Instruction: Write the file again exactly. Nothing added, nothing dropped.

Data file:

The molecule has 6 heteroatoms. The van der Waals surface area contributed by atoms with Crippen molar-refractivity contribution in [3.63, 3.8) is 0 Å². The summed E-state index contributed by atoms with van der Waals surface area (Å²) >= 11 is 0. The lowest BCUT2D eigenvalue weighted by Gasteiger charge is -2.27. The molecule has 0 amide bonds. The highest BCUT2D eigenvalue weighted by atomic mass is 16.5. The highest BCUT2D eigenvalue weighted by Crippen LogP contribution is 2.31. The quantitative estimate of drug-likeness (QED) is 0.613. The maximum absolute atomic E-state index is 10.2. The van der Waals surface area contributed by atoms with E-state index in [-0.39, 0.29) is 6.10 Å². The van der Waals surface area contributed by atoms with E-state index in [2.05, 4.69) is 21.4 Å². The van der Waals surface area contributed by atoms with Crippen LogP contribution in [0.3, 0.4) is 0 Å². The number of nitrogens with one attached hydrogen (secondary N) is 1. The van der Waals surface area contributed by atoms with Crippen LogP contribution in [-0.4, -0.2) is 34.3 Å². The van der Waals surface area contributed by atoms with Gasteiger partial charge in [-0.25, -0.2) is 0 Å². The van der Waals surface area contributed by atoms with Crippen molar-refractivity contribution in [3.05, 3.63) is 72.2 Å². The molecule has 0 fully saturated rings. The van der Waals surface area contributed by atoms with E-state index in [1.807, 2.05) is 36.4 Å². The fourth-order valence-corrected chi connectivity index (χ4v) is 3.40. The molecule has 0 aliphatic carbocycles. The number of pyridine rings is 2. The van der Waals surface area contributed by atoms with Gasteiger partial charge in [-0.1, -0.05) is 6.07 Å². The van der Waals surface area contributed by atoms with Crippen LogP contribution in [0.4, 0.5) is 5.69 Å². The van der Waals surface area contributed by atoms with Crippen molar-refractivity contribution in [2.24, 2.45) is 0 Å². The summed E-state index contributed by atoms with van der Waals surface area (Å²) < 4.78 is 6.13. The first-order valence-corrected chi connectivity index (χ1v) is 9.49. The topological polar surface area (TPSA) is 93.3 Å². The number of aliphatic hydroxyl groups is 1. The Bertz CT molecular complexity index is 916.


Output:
The molecule has 6 heteroatoms. The van der Waals surface area contributed by atoms with Crippen molar-refractivity contribution in [3.63, 3.8) is 0 Å². The summed E-state index contributed by atoms with van der Waals surface area (Å²) >= 11 is 0. The lowest BCUT2D eigenvalue weighted by Gasteiger charge is -2.27. The molecule has 0 amide bonds. The highest BCUT2D eigenvalue weighted by atomic mass is 16.5. The highest BCUT2D eigenvalue weighted by Crippen LogP contribution is 2.31. The quantitative estimate of drug-likeness (QED) is 0.613. The maximum absolute atomic E-state index is 10.2. The van der Waals surface area contributed by atoms with E-state index in [-0.39, 0.29) is 6.10 Å². The van der Waals surface area contributed by atoms with E-state index in [2.05, 4.69) is 21.4 Å². The van der Waals surface area contributed by atoms with Crippen LogP contribution in [0.3, 0.4) is 0 Å². The number of nitrogens with one attached hydrogen (secondary N) is 1. The van der Waals surface area contributed by atoms with Crippen LogP contribution in [-0.4, -0.2) is 34.3 Å². The van der Waals surface area contributed by atoms with Gasteiger partial charge in [-0.25, -0.2) is 0 Å². The van der Waals surface area contributed by atoms with Crippen molar-refractivity contribution in [3.05, 3.63) is 72.2 Å². The molecule has 0 fully saturated rings. The van der Waals surface area contributed by atoms with E-state index in [1.807, 2.05) is 36.4 Å². The fourth-order valence-corrected chi connectivity index (χ4v) is 3.40. The molecule has 0 aliphatic carbocycles. The number of pyridine rings is 2. The van der Waals surface area contributed by atoms with Gasteiger partial charge in [-0.1, -0.05) is 6.07 Å². The van der Waals surface area contributed by atoms with Crippen LogP contribution in [0.4, 0.5) is 5.69 Å². The van der Waals surface area contributed by atoms with Crippen molar-refractivity contribution in [2.24, 2.45) is 0 Å². The summed E-state index contributed by atoms with van der Waals surface area (Å²) < 4.78 is 6.13. The first-order valence-corrected chi connectivity index (χ1v) is 9.49. The topological polar surface area (TPSA) is 93.3 Å². The number of aliphatic hydroxyl groups is 1. The Bertz CT molecular complexity index is 916.